By contrast, Aleppo’s estimated 3 million urban residents are a mix of Sunni and Shiite Muslims, Alawites, Christians, Kurds, Turkomen and Armenians, all of which have a more liberal lifestyle. In addition, the urban centers have a powerful community of factory owners, manufacturers and merchants, mainly from prominent Sunni families, who were largely allowed to operate without government interference, while the Assad family’s Alawite sect kept its grip on political power.
The current uprising began in March 2011 in the impoverished southern province of Daraa (as NATO simultaneously destroyed Libya). A drought in Syria had displaced and impoverished tens of thousands of people from farming areas.
Meanwhile the city of Homs is known as “the mother of the poor” because it consists of poor workers who had jobs in the gas and petroleum refineries. The refineries had long been government-owned, but many passed into private hands with the neo-liberal “reforms,” such that workers became slaves.
In all cities, most of the fighting is in the poorer districts, with frequent rebel strikes into the city centers.
For much of the uprising, Aleppo largely remained on the government’s side, with little activity by bandits, mercenaries, or indigenous rebels. Aleppo’s businessmen warded off attacks by using threats and payoffs, since they had tens of thousands in the countryside on their payrolls. What few anti-Assad demonstrations that did take place early on came from the dormitories of the University of Aleppo, home to poor students from rural areas.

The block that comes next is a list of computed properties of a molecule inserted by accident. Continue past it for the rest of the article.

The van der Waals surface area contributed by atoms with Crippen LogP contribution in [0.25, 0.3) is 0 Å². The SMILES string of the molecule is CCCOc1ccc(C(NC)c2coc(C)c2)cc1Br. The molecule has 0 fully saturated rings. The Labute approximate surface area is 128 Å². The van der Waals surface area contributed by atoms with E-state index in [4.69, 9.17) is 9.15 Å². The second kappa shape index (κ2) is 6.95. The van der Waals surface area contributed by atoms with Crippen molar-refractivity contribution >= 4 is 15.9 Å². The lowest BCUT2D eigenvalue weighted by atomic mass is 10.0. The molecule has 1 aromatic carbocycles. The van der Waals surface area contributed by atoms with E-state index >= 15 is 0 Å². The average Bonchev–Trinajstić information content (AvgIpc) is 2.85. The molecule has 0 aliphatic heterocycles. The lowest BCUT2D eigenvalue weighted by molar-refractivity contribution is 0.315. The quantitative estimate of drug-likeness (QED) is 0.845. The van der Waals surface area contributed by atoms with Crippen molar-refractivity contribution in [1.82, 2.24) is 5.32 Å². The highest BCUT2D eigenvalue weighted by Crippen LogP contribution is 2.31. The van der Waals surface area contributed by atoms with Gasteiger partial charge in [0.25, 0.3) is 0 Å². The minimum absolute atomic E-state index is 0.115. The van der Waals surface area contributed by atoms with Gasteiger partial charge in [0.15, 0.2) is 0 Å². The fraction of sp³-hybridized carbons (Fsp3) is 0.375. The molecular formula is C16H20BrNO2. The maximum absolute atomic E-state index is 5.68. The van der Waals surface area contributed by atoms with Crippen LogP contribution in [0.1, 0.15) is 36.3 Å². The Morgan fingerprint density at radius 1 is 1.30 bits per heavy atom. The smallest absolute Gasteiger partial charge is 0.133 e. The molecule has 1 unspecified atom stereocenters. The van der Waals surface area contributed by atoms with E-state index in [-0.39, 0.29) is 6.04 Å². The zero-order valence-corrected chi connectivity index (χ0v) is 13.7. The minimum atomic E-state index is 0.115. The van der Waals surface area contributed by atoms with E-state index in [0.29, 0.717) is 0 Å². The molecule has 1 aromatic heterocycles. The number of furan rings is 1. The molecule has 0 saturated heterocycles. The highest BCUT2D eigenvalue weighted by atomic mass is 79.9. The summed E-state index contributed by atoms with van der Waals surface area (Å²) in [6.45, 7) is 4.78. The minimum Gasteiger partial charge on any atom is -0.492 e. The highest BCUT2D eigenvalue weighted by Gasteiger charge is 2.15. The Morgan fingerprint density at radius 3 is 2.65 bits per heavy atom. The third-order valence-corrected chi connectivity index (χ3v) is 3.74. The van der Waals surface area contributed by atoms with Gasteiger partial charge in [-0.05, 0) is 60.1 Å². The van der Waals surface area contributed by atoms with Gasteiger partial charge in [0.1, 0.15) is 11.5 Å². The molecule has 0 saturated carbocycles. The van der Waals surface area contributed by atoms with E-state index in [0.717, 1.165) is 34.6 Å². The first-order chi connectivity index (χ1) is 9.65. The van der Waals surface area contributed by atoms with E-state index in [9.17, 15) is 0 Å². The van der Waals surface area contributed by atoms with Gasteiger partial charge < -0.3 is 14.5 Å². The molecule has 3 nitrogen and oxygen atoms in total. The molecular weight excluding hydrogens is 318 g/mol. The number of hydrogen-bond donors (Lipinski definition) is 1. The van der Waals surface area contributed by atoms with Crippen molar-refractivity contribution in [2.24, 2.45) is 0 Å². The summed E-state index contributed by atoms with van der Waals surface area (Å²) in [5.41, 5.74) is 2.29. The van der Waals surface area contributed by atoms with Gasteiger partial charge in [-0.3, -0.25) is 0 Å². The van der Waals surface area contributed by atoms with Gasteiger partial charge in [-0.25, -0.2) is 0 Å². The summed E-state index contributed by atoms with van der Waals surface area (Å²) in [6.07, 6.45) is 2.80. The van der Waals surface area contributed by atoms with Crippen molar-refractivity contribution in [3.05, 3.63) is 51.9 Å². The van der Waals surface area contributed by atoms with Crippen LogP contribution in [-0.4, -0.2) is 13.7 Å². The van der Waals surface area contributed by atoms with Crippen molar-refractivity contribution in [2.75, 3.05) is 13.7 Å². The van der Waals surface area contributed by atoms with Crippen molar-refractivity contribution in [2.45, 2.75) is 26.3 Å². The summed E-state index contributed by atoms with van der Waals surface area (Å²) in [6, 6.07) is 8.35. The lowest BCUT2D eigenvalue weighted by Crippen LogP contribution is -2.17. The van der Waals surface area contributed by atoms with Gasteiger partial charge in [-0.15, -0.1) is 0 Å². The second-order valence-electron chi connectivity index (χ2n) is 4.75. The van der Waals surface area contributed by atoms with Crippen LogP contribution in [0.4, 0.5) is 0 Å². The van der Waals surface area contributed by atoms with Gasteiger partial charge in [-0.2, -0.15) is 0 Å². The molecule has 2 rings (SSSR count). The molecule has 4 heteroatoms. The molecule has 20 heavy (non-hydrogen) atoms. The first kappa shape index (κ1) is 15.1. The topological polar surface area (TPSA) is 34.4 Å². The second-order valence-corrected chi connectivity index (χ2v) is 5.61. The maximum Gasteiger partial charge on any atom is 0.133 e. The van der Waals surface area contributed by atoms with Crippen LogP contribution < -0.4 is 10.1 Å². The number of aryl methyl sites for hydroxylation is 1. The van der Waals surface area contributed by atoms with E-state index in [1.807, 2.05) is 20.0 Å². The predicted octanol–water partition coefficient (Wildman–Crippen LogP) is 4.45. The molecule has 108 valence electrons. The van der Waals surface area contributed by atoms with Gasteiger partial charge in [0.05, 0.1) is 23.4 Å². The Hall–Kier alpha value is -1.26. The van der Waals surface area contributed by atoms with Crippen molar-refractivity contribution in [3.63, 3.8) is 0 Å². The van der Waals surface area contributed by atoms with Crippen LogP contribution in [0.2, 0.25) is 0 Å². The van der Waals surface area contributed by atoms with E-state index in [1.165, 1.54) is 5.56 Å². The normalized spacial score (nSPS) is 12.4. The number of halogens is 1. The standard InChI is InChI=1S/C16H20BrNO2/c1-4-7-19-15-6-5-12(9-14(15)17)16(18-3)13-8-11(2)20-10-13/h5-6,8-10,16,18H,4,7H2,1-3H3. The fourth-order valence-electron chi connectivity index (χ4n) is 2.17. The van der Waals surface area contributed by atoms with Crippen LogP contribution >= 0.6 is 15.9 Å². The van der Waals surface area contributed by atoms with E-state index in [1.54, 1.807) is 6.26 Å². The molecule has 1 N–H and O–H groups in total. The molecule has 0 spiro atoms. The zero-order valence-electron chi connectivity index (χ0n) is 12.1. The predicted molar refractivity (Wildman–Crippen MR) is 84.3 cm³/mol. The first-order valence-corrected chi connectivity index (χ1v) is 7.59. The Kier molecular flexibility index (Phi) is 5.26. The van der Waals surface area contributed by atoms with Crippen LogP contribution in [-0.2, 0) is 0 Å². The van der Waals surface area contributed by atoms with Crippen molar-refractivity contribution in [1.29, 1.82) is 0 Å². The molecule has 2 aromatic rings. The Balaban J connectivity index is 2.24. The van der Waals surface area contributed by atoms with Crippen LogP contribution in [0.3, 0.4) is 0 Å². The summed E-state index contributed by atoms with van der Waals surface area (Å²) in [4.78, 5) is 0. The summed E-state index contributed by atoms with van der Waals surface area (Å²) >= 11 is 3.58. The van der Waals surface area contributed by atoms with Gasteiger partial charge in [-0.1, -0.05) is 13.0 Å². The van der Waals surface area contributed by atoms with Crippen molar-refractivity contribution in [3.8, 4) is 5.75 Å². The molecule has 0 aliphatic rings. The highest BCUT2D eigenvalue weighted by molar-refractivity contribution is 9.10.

When the Western-backed rebels attacked Aleppo in July 2012, they moved into its impoverished, mainly Sunni districts, whose residents are mostly of rural origin. These poor areas became the rebel base, and remains so. Once the bandits penetrated the city, they were joined by others among the urban poor. All of Aleppo’s rebel-held areas are poor, while Aleppo’s affluent parts remain under government control, with life there continuing much as it had before, much to the rage of the rebels. When government forces surround and starve a rebel area, the desperate rebels attack city centers, using NATO-supplied arms.
Religious fanaticism increases in proportion to one’s poverty. This is a global constant. Religion allows the poor to escape into fantasy, and justifies the killing of people deemed better off. Religion also sustains delusions (which never come true) that a theocracy will be more egalitarian, and less materialistic. Further, religion bestows the courage to revolt, since dead rebels become “martyrs,” and go to an imaginary paradise of vengeance, where they can oppress the rich for all eternity, just as the rich oppressed them on earth.